The Birkh user book may fill one niche for students who want a shop-bought alternative to tutorials on Ultimate Zero and One , Colin P. William's and Scott H. Clearwater's second QIP book (their first being Explorations in Quantum Computing , Springer-Telos, 1998, 0 3879 4768 X) is typically an ideal comprehensive first book. Masters students, programmers and laymen alike would find it a fine companion. Not reviewed in this three book bonanza, Introduction to Quantum Computation and Information , World Scientific Publishing, (pb: 9 8102 4410 X, hc: 9 8102 3399 X), 348pp, edited by Hewlett-Packard staff Hoi-Kwong Lo and Tim Spiller and Sandu Popescu, which I am about forty percent through at time of writing has been proving to me to be a good, somewhat more advanced and mathematical treatment of affairs than Ultimate Zero and One . This HP book lacks an index however. The book edited by Brooks would, for a layman, best follow one or two decent articles. For a physicist, it is handy to find out which companies are already players. Some of its authors seem at pains to stress European involvement. Yet almost casually mentioned apparently minor Japanese involvement was not lamented as a loss for Japan.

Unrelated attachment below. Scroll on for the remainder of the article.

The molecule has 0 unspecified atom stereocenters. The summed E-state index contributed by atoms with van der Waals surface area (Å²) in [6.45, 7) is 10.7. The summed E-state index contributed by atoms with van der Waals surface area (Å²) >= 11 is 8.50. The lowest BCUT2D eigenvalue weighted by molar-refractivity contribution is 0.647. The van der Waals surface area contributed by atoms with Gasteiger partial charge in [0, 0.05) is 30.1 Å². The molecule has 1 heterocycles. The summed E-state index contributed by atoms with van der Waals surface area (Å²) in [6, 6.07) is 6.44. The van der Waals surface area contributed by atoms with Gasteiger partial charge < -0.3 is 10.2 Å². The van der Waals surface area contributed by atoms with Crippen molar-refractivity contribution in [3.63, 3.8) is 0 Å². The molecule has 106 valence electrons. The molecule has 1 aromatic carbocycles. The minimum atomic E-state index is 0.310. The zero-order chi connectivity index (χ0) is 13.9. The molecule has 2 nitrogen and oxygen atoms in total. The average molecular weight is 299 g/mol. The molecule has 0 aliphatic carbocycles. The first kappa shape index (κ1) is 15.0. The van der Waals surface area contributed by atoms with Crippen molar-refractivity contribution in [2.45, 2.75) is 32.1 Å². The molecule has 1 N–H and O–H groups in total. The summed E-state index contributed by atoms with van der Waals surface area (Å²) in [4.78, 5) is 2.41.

Another difference between Arthur O. Pittenger's writings and those in the other two books (and the World Scientific Publishing book) is they do not contain a single spelling or grammatical mistake. In contrast these other three books have various levels in the order of ten per cent of pages. These are not serious - a missing vowel or a singular instead of a plural, etc. still intelligible-except for page 39 of Ultimate Zero and One , where 1XOR0 should be equal to one (serious to a layman/physicist). I am yet to finish the HP book, but that is the only error so far in the four books which changed a meaning to something false, or changed semantics at all. However, at least Williams and Clearwater give plenty of references.

As I said, more books are popping up, e.g. Minds, Machines and the Multiverse: the Quest for a Quantum Computer by Julian Brown, Simon& Schuster, (0 6848 1481 1) and a Cambridge University Press book by Neilsen& Chuang as mentioned in a mailout from the Real Time Club ( It was pleasing to see the ' NMR Quantum Computing ' talk given by Dr. Jonathan A. Jones in Dublin in October 1998 appear in Quantum Computing and Communications , but only its presentation in September 1998 in Helsinki is mentioned in the book. If you will excuse me, I have to catch a train to a QC conference in Villa Olmo, Italy.

Book cover image courtesy of Open Library.